- 02 June 2017
In Hartley v King Edward VI College, the Claimants were teachers who participated in a full day of lawful strike action. Their employment contracts permitted pay to be deducted for any days on lawful strikes but did not specify the calculation to be applied. The employer deducted 1/260 of their annual pay, basing the calculation on working days in a year rather than calendar days.
The Supreme Court (overturning the County Court and Court of Appeal) held that this approach was incorrect. As there was no express contractual term governing the rate of deductions to be made the Apportionment Act 1870 applied which provides that annual salaries accrue “from day to day and shall be apportionable in respect of time accordingly.”
The Supreme Court noted that the Claimants undertook both “directed duties” and undirected duties, which included planning lessons, marking and other administrative tasks. These undirected duties were frequently undertook during evenings, weekends and periods of annual leave. As their employment contracts did not pro-rata salary between directed and undirected duties, the Supreme Court held that (in the absence of a clause to the contrary), a deduction rate of 1/365 was appropriate.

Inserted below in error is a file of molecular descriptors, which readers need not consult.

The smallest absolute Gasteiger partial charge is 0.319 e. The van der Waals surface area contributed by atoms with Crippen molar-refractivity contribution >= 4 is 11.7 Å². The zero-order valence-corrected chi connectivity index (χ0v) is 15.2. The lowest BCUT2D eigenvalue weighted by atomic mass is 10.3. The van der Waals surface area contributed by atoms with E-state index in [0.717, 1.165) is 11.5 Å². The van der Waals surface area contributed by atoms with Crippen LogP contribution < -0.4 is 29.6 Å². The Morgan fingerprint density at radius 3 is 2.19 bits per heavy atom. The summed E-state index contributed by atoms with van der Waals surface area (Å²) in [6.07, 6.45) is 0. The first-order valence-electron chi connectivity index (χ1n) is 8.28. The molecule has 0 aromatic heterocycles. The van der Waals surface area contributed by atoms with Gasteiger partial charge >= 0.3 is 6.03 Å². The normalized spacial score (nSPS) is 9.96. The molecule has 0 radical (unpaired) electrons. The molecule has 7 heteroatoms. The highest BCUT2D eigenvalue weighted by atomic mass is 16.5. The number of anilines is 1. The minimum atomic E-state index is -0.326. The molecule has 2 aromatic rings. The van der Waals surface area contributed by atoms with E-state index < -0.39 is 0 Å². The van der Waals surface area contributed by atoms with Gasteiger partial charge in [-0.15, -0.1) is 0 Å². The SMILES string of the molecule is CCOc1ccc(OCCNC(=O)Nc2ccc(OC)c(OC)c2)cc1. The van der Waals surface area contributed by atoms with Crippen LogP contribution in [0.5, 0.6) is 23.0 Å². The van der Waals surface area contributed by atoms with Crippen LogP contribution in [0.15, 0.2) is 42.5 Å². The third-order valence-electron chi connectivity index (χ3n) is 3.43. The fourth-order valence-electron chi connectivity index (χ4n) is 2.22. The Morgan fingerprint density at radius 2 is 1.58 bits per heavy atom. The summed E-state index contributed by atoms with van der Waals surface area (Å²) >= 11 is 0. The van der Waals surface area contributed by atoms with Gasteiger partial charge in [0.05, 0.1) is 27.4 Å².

Although Hartley only considered deductions for days on lawful strikes, it could have wider implications for other circumstances where an employer may deduct pay, including sabbatical leave and dependants’/compassionate leave. Employers should therefore review their employment contracts and ensure there is an express contractual provision governing these types of scenario.
Employers should therefore review their employment contracts and ensure there is an express contractual provision governing these types of scenario.
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SubjectSupreme Court determines pay deduction rate for employees on strike
Published02 June 2017